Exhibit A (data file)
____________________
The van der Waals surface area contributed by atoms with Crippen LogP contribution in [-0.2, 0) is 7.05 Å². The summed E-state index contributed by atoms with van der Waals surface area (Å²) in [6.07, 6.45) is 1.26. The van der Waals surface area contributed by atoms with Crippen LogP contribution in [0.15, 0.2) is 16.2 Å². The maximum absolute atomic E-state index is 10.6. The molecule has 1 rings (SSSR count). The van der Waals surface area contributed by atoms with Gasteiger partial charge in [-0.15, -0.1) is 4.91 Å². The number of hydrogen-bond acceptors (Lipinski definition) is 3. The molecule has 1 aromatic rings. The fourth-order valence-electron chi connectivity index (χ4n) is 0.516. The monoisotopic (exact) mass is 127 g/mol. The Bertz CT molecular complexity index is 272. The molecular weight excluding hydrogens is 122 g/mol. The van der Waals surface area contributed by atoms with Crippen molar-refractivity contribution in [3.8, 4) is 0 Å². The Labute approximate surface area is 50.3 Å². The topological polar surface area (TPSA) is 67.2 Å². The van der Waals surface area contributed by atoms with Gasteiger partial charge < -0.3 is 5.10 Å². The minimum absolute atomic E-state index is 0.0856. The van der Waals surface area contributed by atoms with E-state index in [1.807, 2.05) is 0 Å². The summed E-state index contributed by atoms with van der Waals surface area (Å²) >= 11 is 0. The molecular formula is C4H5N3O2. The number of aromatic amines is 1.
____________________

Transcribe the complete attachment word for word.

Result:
The van der Waals surface area contributed by atoms with Crippen LogP contribution in [-0.2, 0) is 7.05 Å². The summed E-state index contributed by atoms with van der Waals surface area (Å²) in [6.07, 6.45) is 1.26. The van der Waals surface area contributed by atoms with Crippen LogP contribution in [0.15, 0.2) is 16.2 Å². The maximum absolute atomic E-state index is 10.6. The molecule has 1 rings (SSSR count). The van der Waals surface area contributed by atoms with Gasteiger partial charge in [-0.15, -0.1) is 4.91 Å². The number of hydrogen-bond acceptors (Lipinski definition) is 3. The molecule has 1 aromatic rings. The fourth-order valence-electron chi connectivity index (χ4n) is 0.516. The monoisotopic (exact) mass is 127 g/mol. The Bertz CT molecular complexity index is 272. The molecular weight excluding hydrogens is 122 g/mol. The van der Waals surface area contributed by atoms with Crippen molar-refractivity contribution in [3.8, 4) is 0 Å². The Labute approximate surface area is 50.3 Å². The topological polar surface area (TPSA) is 67.2 Å². The van der Waals surface area contributed by atoms with Gasteiger partial charge < -0.3 is 5.10 Å². The minimum absolute atomic E-state index is 0.0856. The van der Waals surface area contributed by atoms with E-state index in [1.807, 2.05) is 0 Å². The summed E-state index contributed by atoms with van der Waals surface area (Å²) >= 11 is 0. The molecular formula is C4H5N3O2. The number of aromatic amines is 1.